Why Is Digital Literacy So Often Overlooked?
Parents fear media's impact on their kids' mental health.
Digital literacy builds protective internal strengths no matter what the tech.
Digital literacy is often overlooked as a solution despite the psychological benefits.
Beyond specific skills, digital literacy fosters self-esteem, resilience, and well-being.
We worry about the impact of media on kids' mental health. Why are we so slow to demand the one protective factor that might help?
Whether it's AI, social media, or video games, the headlines are dire about the threats that media poses to our kids' mental health.
In a 2023 Pew Research Center study, parents' main post-pandemic concern was their kids' mental health (Minkin & Horowitz, 2023). With so much concern over the negative impact of media on mental health, why are we so slow to insist that every kid be taught digital literacy when evidence shows that it helps keep kids safe physically and psychologically by building resilience and empowering them with knowledge-based strategies? It's hard to parse through research findings, conflicting interpretations, and the barrage of opinions—especially when you're worried about your kids. It can also seem hard to translate a concept like digital literacy into action when you're faced with an 8-year-old who wants a smartphone or a teenager continually disappearing into TikTok, but it doesn't have to be.
Media makes an easy culprit for all our parenting anxieties. Our worries make us want to fix things. But suppressing them doesn't solve them, nor does it build protective skills. There's no denying that media can have negative effects, but it can have positive ones, too. Controlling access to media to protect kids from social media is like holding a beachball underwater. The fix is temporary, artificial, and unsustainable. When that metaphorical ball of media pops back up, those kids you were protecting have learned nothing about how to deal with the challenges of a digital world—unless they improved their hacking skills. Investing in digital literacy builds protective skills that enable kids to use media effectively and purposefully to prevent or offset problems.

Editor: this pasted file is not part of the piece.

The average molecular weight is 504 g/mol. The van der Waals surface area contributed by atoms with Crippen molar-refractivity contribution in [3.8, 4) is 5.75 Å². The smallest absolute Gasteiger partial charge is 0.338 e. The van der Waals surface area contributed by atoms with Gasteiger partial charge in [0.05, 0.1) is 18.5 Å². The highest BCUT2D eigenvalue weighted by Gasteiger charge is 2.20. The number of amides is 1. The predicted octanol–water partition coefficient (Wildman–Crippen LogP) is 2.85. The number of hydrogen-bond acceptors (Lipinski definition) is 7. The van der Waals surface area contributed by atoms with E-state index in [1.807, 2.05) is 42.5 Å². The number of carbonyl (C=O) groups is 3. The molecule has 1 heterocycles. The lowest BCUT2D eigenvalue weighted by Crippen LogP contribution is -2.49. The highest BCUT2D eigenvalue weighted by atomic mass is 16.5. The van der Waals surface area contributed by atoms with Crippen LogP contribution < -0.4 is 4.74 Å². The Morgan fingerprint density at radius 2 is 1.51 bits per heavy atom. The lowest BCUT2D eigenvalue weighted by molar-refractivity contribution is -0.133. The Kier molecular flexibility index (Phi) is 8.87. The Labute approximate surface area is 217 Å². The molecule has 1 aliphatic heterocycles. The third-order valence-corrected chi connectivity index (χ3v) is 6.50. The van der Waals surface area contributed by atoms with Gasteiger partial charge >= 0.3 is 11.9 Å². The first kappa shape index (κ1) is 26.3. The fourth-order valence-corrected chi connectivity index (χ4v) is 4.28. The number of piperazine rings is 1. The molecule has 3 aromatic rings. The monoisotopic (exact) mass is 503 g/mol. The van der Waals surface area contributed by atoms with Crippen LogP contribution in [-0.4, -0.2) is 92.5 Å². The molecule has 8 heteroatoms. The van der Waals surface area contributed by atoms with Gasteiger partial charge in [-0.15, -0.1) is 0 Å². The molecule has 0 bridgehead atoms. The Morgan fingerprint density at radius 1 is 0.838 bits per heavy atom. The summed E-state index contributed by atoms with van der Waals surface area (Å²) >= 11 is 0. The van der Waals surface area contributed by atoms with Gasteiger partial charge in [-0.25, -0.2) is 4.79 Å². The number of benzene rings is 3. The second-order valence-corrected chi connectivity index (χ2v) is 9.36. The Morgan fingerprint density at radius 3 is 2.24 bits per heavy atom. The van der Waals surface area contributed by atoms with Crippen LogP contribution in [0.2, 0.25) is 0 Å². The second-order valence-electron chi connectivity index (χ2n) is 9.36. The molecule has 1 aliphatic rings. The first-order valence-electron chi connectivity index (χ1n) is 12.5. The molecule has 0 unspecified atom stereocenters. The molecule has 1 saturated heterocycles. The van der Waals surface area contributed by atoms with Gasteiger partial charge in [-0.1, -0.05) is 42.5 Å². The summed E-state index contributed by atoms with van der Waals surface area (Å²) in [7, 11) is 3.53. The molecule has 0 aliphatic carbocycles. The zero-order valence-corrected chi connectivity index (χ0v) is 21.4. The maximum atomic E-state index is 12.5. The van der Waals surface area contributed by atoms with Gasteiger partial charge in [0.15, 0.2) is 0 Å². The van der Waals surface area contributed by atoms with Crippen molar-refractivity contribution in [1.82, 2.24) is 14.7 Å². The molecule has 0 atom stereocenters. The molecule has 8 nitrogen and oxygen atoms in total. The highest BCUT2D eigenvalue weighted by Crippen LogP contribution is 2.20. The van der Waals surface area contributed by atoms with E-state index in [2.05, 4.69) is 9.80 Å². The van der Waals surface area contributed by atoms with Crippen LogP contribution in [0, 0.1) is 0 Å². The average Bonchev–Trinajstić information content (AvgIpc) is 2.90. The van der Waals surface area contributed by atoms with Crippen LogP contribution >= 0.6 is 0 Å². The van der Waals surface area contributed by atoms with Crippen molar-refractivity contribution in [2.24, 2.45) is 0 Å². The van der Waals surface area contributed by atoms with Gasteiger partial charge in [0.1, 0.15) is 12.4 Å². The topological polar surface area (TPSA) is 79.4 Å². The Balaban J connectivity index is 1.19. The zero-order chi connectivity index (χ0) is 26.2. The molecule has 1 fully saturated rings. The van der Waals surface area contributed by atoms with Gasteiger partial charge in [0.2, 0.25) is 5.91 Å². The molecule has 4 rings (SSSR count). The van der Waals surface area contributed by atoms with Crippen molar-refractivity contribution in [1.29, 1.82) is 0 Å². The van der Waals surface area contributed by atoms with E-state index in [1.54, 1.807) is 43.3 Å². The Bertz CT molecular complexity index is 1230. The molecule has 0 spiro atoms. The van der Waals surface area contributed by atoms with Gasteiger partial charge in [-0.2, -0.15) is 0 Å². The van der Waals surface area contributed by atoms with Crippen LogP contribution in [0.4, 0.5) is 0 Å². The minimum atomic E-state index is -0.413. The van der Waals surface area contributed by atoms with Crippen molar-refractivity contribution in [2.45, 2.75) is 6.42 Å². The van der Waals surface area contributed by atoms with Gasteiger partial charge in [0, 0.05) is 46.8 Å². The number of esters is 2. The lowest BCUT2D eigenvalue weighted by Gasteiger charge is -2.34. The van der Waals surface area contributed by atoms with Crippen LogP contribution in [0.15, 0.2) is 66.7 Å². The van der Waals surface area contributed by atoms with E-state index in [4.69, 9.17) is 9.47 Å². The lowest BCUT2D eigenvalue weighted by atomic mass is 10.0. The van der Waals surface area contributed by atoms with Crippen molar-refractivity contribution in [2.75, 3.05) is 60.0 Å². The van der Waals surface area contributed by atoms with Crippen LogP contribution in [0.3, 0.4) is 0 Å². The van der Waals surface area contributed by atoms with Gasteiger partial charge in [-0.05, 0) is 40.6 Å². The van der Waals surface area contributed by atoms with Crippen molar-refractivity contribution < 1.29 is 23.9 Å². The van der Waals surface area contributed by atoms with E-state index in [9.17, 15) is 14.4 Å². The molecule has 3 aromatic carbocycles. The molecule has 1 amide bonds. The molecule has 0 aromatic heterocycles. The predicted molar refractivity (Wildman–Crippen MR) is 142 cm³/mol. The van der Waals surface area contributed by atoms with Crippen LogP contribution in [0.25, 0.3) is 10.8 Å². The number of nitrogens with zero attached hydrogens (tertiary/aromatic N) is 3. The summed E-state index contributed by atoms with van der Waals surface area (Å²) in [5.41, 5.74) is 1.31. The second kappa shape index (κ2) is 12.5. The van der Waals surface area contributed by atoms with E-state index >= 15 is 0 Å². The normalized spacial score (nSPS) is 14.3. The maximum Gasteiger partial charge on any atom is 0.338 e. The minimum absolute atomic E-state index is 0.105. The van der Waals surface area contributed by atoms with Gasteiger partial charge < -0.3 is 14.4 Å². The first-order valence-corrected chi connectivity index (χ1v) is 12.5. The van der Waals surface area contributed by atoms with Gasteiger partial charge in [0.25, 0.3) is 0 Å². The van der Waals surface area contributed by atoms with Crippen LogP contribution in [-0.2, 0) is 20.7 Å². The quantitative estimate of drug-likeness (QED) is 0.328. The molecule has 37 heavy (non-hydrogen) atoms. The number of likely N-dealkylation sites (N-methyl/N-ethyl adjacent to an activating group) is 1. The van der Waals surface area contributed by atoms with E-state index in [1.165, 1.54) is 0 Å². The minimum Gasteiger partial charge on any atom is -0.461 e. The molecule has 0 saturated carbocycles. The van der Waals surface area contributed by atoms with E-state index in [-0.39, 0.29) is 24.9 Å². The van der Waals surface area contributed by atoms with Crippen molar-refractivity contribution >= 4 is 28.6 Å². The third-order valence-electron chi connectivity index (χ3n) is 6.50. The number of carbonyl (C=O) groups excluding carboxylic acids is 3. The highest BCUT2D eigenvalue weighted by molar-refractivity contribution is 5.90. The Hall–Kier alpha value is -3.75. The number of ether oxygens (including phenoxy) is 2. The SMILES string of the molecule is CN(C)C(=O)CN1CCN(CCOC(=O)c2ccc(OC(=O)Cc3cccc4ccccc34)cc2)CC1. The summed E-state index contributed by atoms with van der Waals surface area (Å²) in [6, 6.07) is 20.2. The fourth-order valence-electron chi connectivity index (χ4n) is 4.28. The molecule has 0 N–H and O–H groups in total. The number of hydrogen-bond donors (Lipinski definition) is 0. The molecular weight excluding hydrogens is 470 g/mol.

Digital literacy is the knowledge and abilities necessary to successfully engage in or, as Aufderheide (2018) so eloquently said, have "critical autonomy" with any interaction with media or technology. Digital literacy training includes the ability to exercise critical thinking, develop self-knowledge and self-regulation, and build positive social skills.
The effect of digital literacy, however, is much more than gaining a laundry list of skills. Digital literacy skills combine to build internal strengths—feelings of competence, resilience, and self-reliance that can protect against low self-esteem, depression, poor body images, unhealthy attitudes about gender and sex, substance abuse, and violence (e.g., Bahramian et al., 2018) and promote personal growth and psychological well-being (e.g., Stamps, 2023).
Digital literacy increases well-being by meeting well-documented intrinsic psychological needs: autonomy (self-directed choices and evaluation), competence (belief in one's ability to act and overcome obstacles), and social relatedness (emotional connection with others) (Deci & Ryan, 2013; Ryan & Deci, 2017). Digital literacy builds self-awareness, autonomy, critical thinking, and competence by teaching kids to:
Recognize when technology use is healthy and balanced rather than reactive
Take charge of their behavior, empowering conscious choices and prioritizing
Ask questions and think critically about what they see and do with media